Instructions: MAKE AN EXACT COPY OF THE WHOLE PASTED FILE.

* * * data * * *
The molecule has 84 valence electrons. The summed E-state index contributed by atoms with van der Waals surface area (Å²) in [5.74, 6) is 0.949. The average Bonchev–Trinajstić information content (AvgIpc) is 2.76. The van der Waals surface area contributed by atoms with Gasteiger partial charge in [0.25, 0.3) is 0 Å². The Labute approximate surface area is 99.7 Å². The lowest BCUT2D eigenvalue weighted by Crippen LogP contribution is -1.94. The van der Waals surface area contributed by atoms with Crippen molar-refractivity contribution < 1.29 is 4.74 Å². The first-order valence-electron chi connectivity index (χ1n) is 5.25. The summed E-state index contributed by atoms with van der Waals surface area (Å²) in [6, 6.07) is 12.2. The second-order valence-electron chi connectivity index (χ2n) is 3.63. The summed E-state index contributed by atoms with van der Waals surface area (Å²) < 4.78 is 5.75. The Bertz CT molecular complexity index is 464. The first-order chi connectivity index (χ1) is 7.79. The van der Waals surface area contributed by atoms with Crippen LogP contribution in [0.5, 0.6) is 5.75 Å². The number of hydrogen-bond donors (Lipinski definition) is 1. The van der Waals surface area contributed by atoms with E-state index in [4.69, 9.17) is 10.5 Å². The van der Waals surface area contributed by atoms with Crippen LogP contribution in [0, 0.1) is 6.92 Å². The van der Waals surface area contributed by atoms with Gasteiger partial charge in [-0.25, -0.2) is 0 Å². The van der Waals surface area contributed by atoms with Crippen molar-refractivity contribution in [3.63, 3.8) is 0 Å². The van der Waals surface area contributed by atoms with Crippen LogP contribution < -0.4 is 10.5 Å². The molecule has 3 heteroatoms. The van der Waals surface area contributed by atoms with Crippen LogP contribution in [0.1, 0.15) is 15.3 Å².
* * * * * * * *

The molecule has 84 valence electrons. The summed E-state index contributed by atoms with van der Waals surface area (Å²) in [5.74, 6) is 0.949. The average Bonchev–Trinajstić information content (AvgIpc) is 2.76. The van der Waals surface area contributed by atoms with Gasteiger partial charge in [0.25, 0.3) is 0 Å². The Labute approximate surface area is 99.7 Å². The lowest BCUT2D eigenvalue weighted by Crippen LogP contribution is -1.94. The van der Waals surface area contributed by atoms with Crippen molar-refractivity contribution < 1.29 is 4.74 Å². The first-order valence-electron chi connectivity index (χ1n) is 5.25. The summed E-state index contributed by atoms with van der Waals surface area (Å²) in [6, 6.07) is 12.2. The second-order valence-electron chi connectivity index (χ2n) is 3.63. The summed E-state index contributed by atoms with van der Waals surface area (Å²) < 4.78 is 5.75. The Bertz CT molecular complexity index is 464. The first-order chi connectivity index (χ1) is 7.79. The van der Waals surface area contributed by atoms with Crippen LogP contribution in [0.5, 0.6) is 5.75 Å². The number of hydrogen-bond donors (Lipinski definition) is 1. The van der Waals surface area contributed by atoms with E-state index in [4.69, 9.17) is 10.5 Å². The van der Waals surface area contributed by atoms with Crippen LogP contribution in [0, 0.1) is 6.92 Å². The van der Waals surface area contributed by atoms with Gasteiger partial charge in [-0.25, -0.2) is 0 Å². The van der Waals surface area contributed by atoms with Crippen molar-refractivity contribution in [3.63, 3.8) is 0 Å². The van der Waals surface area contributed by atoms with Crippen LogP contribution < -0.4 is 10.5 Å². The molecule has 3 heteroatoms. The van der Waals surface area contributed by atoms with Crippen LogP contribution in [0.1, 0.15) is 15.3 Å².